Driving is seen as highlight of the teen years. But with the traffic, the responsibility, and the hassle, is driving really that great? In the movies, the “cool kids” drive themselves to school every morning and life is great. During my freshman and sophomore year I, like many others, couldn’t wait to be licensed and have the freedom to […]
Driving is seen as highlight of the teen years. But with the traffic, the responsibility, and the hassle, is driving really that great?
In the movies, the “cool kids” drive themselves to school every morning and life is great. During my freshman and sophomore year I, like many others, couldn’t wait to be licensed and have the freedom to drive everywhere and leave school whenever I wanted — no more needing my parents to give me a ride to friends’ houses or waiting for them to get off work and pick me up from school.
I was so upset with myself for falling behind and not getting licensed until I was seventeen. But now that I’ve been driving so much, it’s losing its glory. Every morning I’m sitting in traffic to and from Elk Grove — driving just doesn’t seem awesome anymore.
Driving to new places and getting frustratingly lost late at night? Not awesome. Realizing you’re running low on gas and not having your parents pay for more? Not awesome.
Fellow Falcons agree. The glitz and glam of driving dies out with time.
“I got [my license] on my 16th birthday,” says Lindsey Doll (’15), “I was so excited!”
There is so much excitement with getting your license. But after a while, driving just isn’t the same.
“It’s a pain. You start driving people, and you’re responsible for all these people!” explains the wise senior. “It takes a long time and you always have to be focused — it gets tiring.”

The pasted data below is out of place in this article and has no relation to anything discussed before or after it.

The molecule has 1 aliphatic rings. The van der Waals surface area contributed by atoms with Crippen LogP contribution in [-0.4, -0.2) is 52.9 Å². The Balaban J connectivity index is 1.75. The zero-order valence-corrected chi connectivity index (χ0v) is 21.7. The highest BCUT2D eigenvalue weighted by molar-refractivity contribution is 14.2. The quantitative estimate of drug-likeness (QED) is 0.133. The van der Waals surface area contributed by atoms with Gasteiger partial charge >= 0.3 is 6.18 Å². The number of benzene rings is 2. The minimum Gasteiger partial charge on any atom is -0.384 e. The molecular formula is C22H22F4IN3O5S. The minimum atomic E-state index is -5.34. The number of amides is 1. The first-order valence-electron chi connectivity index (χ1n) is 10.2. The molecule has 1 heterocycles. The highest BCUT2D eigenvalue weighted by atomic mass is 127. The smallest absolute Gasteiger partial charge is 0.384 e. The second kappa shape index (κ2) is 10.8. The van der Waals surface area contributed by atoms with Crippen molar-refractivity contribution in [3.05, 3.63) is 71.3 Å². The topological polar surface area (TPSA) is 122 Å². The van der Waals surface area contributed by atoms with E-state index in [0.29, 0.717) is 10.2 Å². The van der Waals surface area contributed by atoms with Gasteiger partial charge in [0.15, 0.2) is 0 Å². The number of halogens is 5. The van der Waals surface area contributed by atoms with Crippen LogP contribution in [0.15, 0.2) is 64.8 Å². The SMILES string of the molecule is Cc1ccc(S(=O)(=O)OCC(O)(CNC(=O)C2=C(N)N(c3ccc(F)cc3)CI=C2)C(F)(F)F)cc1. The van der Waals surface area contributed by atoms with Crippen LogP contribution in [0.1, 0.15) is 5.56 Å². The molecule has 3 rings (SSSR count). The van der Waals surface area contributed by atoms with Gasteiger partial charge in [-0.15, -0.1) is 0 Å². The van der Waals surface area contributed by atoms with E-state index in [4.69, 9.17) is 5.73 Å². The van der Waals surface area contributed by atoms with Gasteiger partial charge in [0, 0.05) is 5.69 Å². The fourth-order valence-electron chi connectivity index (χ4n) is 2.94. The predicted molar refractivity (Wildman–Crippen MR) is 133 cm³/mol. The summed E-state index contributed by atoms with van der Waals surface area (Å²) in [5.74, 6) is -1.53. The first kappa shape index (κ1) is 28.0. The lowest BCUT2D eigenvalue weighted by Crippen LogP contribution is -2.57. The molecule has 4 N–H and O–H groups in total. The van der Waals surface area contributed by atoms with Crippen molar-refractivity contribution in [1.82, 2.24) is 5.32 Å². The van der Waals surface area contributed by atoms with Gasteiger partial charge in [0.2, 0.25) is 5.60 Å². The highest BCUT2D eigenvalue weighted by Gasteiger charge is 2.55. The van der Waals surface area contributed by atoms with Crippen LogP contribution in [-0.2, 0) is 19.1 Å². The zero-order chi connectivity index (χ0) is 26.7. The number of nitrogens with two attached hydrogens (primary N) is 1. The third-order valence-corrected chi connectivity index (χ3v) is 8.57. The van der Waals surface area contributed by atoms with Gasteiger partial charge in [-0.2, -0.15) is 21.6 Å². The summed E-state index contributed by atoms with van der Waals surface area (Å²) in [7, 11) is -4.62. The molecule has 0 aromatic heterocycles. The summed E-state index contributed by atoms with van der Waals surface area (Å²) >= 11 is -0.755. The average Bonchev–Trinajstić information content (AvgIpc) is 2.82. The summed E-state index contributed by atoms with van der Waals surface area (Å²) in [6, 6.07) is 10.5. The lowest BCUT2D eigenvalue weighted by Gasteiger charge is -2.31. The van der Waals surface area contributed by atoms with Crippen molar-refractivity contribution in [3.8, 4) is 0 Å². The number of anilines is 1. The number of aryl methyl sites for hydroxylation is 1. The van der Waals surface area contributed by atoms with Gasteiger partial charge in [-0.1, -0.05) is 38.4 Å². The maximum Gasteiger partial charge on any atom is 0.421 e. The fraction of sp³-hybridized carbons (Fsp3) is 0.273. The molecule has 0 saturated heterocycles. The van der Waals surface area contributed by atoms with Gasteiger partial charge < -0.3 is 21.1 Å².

Preach, Lindsey Doll, preach. She understands the pain. However, not everyone agrees with Lindsey’s golden words.
“Driving gives me a lot of freedom,” shares Daniel Pearson (’15), “Traffic is a little annoying but I’d rather have it be that then not driving”
Freedom is a wonderful perk that comes along with driving. No more asking mom or dad to drive or relying on a carpool’s schedule. It’s no wonder that many lower division students can’t wait for the chance to get behind the wheel.
“I’m kinda excited,” says Remi Kirrene (’17). “But at the same time I’m afraid I’m going to crash and die”
Exactly, Remi! There is that underlying fear when you don’t quite know if your brakes are fast enough or maybe that duck doesn’t see you yet and you scare the life out of him.
But is all of this enough to take away the sparkle of driving?
“No! Still do it [drive]!” exclaims Remi.
So regardless of the hassle, dangers, and traffic, driving is undoubtedly worth the trouble. Driving gives a sense of freedom that can’t be found through anything else.